The vast majority of the British public think that affordability is one of the big issues in the housing market, with half rating it is the single most important issue. Those are the results of an exclusive poll for the Property Chronicle by Electoral Calculus and pollster Find Out Now.
We interviewed a representative sample of the public asking them what they thought should be improved about homes in their area. Participants were asked to select up to three items from this list: better car parking, better construction quality, better public transport links, bigger average size, higher ceiling heights, more affordable, more environmentally friendly, more local shops, or none of these.
The results are shown in the first graph, which excludes the 9% of the public who didn't know.
We see that affordability comes top of the list with a whopping 70% of the public naming it as one of the top three housing issues. Coming behind affordability were desires for better car parking (40%), more environmentally friendly properties (39%) and better construction quality (35%).
There was more modest support for bigger property sizes (29%), better public transport links and more local shops (both on 19%). Ceiling heights are not seen as a major issue. Importantly, only 3% of the sample thought that none of the given options was needed.
A cynic might say that this only shows is that people want cheaper, greener, bigger and better homes with somewhere to park. Who wouldn't? But it's the relative importance of the issues which is striking. The public put the housing affordability crisis far ahead of other issues, such as tackling man-made climate change.
We also asked our interviewees what single thing is the most important way to improve homes in their area. The results of this question were even more stark and are shown in the second graph.
Half of our sample, excluding the 9% of don't knows, named affordability as the single biggest issue with British housing, far ahead of all other issues. Environmental concerns came a long way behind on 13%, with fewer than one respondent in every seven naming this issue. Better car parking (on 12%) was the only other item which scored more than 10% support.
There was some variation between various age groups. Of those aged between 18 and 24, nearly two-thirds (64%) cited affordability, with environmental concerns and build quality equally chosen at around 10%. For those aged over 65, affordability was mentioned by 34%, with parking and the environment scoring about 15% each. There were some expected regional variations too, with 52% of Londoners concerned about high prices but only 32% of those in the North East.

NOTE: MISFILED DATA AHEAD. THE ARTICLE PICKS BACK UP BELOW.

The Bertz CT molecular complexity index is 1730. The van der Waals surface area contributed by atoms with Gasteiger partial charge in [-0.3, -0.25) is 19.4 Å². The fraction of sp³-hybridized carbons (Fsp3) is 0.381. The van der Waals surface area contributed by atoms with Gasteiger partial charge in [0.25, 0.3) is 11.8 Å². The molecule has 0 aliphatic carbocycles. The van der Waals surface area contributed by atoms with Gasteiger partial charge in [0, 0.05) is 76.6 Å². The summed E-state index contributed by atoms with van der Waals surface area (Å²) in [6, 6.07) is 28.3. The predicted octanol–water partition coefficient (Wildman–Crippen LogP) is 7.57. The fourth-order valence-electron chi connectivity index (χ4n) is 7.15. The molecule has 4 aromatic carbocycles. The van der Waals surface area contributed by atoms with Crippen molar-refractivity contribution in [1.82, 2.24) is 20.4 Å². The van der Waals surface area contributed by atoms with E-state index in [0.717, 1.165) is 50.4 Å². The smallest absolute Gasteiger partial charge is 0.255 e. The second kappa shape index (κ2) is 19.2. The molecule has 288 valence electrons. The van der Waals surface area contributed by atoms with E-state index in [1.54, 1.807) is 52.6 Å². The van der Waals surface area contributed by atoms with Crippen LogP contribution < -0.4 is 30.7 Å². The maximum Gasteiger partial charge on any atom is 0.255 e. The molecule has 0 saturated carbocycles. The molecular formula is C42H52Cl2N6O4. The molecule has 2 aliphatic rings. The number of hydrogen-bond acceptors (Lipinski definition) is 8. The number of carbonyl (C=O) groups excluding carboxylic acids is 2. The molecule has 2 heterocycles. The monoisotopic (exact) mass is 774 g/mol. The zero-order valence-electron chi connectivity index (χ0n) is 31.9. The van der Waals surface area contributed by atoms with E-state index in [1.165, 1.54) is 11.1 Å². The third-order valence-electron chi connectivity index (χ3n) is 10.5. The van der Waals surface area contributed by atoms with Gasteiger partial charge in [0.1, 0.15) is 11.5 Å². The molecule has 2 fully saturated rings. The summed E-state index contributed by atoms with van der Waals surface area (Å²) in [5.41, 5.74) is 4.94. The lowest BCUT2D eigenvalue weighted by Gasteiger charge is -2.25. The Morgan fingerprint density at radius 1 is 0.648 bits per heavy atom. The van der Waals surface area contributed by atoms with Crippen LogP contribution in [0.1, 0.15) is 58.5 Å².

These results show serious public concern about housing affordability, which dwarfs other issues in perceived public importance.
The political implications ought to be clear. Politicians of all parties would be wise to consider the public's priorities when it comes to housing. For example, there has been much discussion recently about changes to residential housing in order to combat man-made climate change. These include roof, wall and floor insulation, and the replacement of gas boilers with heat pumps, hydrogen boilers or heat networks. The UK Committee for Climate Change has been saying for some time that British homes are "unfit" for the challenges of climate change.
But how much are the public going to listen to these arguments, when so many more people are concerned about housing affordability compared with environmental issues. The climate agenda will also likely increase short-term costs for property-owners, which makes the affordability problem even worse.
Some good advice for politicians might be to talk about affordability first to convince the public that you understand their concerns. Once that's done, you might have the public's trust and permission to raise the environmental issues.
But should the government try to lower house prices? Although 70% of our poll supports it, why should the government interfere in the free market for housing? One answer is that there hasn't been a free market since the 1940s when planning permission was introduced for most new development. Central and local government have since exercised tight control over the supply of new housing. Where supply is rationed, but demand is not, then basic economics will predict higher prices.
If we accept that high house prices are due to regulatory failure rather than market failure, what can the regulators do to tackle it? The obvious approach is to reduce controls on new development and make it easier to build new homes. The current government has already made some moves in this direction with a target of 300,000 new homes a year by the mid-2020s. But the public are already divided on whether they would like new development locally. In our poll in the last edition of the Property Chronicle, people were fairly evenly split between support, opposition or neutrality to new local development.
The political challenge is tough: cheaper homes follows from more new homes, but many people don't want new development. Something has to give.
Find Out Now interviewed on 17 August 2021 a sample of 2,011 GB adults which was weighted to be nationally representative by gender, age, social grade and area.
Electoral Calculus and Find Out Now are members of the British Polling Council and abide by its rules.